Five hidden Thai islands
Thailand’s always been a backpacker’s dream. Wonderful, friendly people with smiles on their faces selling deliciously cheap street food amongst gorgeous scenery is a winning combination. Twenty years ago, a few simple beach huts adorned the coastlines of the little-known islands of Koh Phi Phi and Koh Samui. Inside each £1-a-night hut was a person looking for an escape from the Western world. And boy, had they found it.
Fast forward to 2014, and the once-paradisical islands loved by those early backpackers are now no longer the secret they once were - and while these islands make a great base for first-time travellers, there's so much more on offer than the traditional Full Moon Party and cheap whisky buckets. Here we share 5 hidden Thai islands, but shh! Don’t tell too many people, OK?
This little island, located near Malaysia’s Langkawai, is home to around 500 Sea Gypsies. The island is so small it doesn't even show on Google Maps. There are no cars, it has few street lights (take a torch) and you can walk around it in about an hour. Head on over to Pooh’s for cocktails and movies on traditional Thai mats. If you don't mind splashing out (by Thai standards) on a wooden stilt bungalow complete with hammock, you need to stay at Castaway. Each room faces a white sand beach, and the chef at the bar knocks up amazing Thai food. There are no ATMs on the island, and only one boat a day runs during low season. A few bars have dance music playing, but it’s lights out at 11pm.
Koh Bulon Leh
If the quiet calm of Koh Lipe is still too much for you, then take a speedboat over to Koh Bulon Leh and spend your days trekking through the jungle, snorkelling in the crystal clear waters and snoozing on the beach. You’ll be dropped off at a resort (a longtail boat will transport you from the speedboat to the shore as there isn't a pier) but there are a few other places to stay with better rates and bungalows, so have a wander around and see what’s on offer. Walk-in prices generally depend on demand at the time, so try to haggle for the best price. It’s a long way off development of any kind, so all touring must be done on foot. You’ll need mozzie spray, and watch out for snakes in the grass!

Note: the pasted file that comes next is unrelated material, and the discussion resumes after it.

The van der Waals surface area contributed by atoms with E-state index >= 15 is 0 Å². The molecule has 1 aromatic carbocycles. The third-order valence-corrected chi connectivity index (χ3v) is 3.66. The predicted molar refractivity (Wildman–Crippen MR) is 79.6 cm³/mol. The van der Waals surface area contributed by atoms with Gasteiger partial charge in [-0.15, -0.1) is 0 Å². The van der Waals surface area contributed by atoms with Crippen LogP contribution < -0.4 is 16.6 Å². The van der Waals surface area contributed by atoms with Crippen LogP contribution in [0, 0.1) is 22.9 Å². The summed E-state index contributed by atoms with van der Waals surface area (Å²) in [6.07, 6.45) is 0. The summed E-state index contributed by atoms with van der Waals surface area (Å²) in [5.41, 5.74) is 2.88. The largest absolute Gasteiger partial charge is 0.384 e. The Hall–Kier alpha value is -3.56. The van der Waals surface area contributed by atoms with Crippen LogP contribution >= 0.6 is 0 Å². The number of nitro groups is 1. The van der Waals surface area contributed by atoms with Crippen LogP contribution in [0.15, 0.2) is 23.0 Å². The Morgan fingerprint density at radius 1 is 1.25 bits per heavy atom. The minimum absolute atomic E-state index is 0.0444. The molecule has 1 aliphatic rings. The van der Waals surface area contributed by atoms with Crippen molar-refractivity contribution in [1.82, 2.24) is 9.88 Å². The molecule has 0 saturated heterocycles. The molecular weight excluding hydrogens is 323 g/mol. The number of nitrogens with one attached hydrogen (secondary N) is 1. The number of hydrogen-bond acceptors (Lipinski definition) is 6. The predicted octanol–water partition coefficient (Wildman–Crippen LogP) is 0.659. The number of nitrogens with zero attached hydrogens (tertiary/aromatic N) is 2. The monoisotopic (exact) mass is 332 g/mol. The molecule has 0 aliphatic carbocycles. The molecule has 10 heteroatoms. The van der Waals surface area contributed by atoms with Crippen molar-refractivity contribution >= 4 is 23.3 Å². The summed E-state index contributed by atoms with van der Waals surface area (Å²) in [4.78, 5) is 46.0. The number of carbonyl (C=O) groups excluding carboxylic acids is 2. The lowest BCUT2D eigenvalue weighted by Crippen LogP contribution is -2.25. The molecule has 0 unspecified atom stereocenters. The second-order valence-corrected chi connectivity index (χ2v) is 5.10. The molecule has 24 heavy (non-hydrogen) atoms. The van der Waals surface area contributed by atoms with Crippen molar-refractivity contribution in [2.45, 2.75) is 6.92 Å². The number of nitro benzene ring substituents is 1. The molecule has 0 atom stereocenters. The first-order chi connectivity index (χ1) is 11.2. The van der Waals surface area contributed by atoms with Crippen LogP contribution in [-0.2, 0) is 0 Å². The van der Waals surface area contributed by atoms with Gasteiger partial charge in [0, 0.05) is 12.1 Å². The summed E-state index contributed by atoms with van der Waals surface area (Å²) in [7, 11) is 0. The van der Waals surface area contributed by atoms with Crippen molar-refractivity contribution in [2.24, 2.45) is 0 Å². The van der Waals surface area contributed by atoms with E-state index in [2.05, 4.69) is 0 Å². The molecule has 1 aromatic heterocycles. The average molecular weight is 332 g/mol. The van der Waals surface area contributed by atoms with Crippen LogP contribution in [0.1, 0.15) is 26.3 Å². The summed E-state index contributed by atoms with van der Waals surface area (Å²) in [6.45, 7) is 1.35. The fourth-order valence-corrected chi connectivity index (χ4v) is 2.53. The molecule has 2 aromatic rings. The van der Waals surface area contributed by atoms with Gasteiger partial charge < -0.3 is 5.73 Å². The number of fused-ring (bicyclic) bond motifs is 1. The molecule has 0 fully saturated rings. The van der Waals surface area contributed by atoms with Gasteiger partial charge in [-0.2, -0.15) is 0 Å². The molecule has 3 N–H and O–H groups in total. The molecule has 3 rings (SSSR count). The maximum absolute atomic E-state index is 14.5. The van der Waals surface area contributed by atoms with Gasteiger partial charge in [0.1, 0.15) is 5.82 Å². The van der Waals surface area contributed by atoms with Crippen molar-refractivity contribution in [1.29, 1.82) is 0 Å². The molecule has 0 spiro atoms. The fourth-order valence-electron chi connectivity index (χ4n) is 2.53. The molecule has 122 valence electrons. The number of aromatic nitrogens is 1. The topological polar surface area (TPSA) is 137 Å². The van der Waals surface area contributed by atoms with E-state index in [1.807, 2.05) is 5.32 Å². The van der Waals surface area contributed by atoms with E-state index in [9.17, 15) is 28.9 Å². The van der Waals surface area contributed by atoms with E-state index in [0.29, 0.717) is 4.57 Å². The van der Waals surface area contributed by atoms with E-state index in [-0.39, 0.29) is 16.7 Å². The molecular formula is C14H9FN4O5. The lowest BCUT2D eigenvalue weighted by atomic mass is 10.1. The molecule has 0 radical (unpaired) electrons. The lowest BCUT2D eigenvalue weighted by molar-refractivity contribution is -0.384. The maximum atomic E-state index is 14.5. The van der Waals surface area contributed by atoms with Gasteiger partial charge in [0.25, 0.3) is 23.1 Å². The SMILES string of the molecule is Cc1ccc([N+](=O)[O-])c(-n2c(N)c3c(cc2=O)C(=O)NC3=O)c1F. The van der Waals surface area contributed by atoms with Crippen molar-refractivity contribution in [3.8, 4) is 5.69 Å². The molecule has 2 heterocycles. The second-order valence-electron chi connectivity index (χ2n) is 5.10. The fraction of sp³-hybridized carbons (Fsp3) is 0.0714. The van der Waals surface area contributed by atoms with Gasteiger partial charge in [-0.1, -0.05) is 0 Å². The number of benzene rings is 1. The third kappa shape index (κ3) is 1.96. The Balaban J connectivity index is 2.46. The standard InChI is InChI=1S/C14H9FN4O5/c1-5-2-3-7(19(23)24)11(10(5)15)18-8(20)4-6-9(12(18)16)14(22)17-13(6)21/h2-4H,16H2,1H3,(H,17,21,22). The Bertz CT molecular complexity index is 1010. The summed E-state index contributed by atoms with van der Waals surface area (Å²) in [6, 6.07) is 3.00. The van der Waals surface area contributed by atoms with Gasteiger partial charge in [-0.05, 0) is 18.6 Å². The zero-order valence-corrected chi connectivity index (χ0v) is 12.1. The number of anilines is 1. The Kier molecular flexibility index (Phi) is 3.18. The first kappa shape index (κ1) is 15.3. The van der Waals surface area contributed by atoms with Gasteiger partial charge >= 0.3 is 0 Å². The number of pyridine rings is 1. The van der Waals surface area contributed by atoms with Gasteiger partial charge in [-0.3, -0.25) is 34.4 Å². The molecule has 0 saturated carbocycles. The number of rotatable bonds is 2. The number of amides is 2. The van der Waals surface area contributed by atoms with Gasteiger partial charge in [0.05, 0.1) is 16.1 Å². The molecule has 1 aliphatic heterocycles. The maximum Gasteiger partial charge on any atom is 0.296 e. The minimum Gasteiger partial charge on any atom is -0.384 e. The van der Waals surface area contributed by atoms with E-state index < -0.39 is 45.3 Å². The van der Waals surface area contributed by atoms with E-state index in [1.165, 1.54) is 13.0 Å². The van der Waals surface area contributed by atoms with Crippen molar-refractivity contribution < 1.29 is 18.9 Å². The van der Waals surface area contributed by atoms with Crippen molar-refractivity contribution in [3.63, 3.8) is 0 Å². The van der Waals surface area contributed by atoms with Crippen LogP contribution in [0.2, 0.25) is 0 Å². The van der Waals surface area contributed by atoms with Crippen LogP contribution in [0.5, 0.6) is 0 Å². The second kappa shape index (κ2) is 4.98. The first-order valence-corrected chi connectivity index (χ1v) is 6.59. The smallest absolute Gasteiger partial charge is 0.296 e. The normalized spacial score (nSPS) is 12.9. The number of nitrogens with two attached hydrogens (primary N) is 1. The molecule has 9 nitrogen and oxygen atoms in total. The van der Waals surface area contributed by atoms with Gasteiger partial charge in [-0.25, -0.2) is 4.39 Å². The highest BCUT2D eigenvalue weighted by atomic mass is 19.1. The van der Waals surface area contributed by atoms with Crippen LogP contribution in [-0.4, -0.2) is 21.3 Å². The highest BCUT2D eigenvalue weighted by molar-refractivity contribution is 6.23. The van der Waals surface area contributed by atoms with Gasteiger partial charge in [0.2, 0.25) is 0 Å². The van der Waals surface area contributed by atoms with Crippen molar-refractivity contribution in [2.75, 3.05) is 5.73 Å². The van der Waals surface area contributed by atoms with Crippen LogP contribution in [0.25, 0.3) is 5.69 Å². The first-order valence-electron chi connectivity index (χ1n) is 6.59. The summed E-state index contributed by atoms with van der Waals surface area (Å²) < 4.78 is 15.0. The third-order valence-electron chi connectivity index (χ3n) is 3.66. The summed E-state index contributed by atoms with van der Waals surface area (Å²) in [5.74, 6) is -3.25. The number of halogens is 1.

If you’re more of a people person, then Koh Jum is a good alternative. Located next to Koh Lanta, which can easily be accessed by boat from Koh Phi Phi, the island has around 1,500 people living in a few colourful villages. It really isn't a party town, and locals aren't keen on foreigners being drunk and rowdy. The island has only had electricity for four or five years, so it’s still worlds away from the bright lights of Phuket. For an island, food is quite cheap (you’ll pay mainland prices for noodles) although again, there are no taxis. You can hire bikes, but be so, so careful on the roads! They’re treacherous to say the least. If you want to get around, look out for the tandem bikes who will take you to where you need to be. This island is perfect for people watching, but it’s one of those places to see before widespread development kicks in.
Koh Kood/ Kud
Moving east is Koh Kood. Situated right next to Cambodia, you can get to the island from Trat (there nothing to see here unless you like dirty markets) on the mainland or Koh Chang, a popular Thai tourist destination. Either way, it’ll take you about two hours. Similar to Ko Lipe, there isn't really a village or any shops, and there aren't taxis, but you can hire a motorbike for about £5 a day. This is the kind of place you go to relax on the white sand beaches with a good book and a bottle of Chang. Following the theme, there are no banks or ATMs on the island, and power regularly cuts out. Internet is hit-and-miss, but who cares about keeping up with the news when you’ve got such amazing views?